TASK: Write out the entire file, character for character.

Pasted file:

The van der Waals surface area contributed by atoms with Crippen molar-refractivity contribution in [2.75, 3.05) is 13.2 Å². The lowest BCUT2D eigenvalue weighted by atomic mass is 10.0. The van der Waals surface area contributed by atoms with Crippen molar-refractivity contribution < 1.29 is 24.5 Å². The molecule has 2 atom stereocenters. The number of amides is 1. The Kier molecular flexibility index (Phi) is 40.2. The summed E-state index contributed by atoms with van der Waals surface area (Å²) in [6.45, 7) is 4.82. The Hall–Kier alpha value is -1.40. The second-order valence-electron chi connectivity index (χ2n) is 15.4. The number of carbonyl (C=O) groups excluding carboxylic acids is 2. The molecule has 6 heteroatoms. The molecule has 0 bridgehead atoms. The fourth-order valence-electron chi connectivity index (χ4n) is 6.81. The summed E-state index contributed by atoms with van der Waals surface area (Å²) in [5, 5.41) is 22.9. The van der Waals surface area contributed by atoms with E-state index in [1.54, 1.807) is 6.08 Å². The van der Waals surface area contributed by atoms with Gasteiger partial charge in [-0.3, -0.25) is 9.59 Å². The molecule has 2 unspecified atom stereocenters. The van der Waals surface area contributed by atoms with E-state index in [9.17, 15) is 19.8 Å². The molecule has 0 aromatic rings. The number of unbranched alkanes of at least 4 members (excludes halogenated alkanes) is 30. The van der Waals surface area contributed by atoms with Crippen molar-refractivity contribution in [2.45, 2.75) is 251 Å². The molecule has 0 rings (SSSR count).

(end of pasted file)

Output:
The van der Waals surface area contributed by atoms with Crippen molar-refractivity contribution in [2.75, 3.05) is 13.2 Å². The lowest BCUT2D eigenvalue weighted by atomic mass is 10.0. The van der Waals surface area contributed by atoms with Crippen molar-refractivity contribution < 1.29 is 24.5 Å². The molecule has 2 atom stereocenters. The number of amides is 1. The Kier molecular flexibility index (Phi) is 40.2. The summed E-state index contributed by atoms with van der Waals surface area (Å²) in [6.45, 7) is 4.82. The Hall–Kier alpha value is -1.40. The second-order valence-electron chi connectivity index (χ2n) is 15.4. The number of carbonyl (C=O) groups excluding carboxylic acids is 2. The molecule has 6 heteroatoms. The molecule has 0 bridgehead atoms. The fourth-order valence-electron chi connectivity index (χ4n) is 6.81. The summed E-state index contributed by atoms with van der Waals surface area (Å²) in [5, 5.41) is 22.9. The van der Waals surface area contributed by atoms with E-state index in [1.54, 1.807) is 6.08 Å². The van der Waals surface area contributed by atoms with Gasteiger partial charge in [-0.3, -0.25) is 9.59 Å². The molecule has 2 unspecified atom stereocenters. The van der Waals surface area contributed by atoms with E-state index in [9.17, 15) is 19.8 Å². The molecule has 0 aromatic rings. The number of unbranched alkanes of at least 4 members (excludes halogenated alkanes) is 30. The van der Waals surface area contributed by atoms with Crippen molar-refractivity contribution in [2.45, 2.75) is 251 Å². The molecule has 0 rings (SSSR count).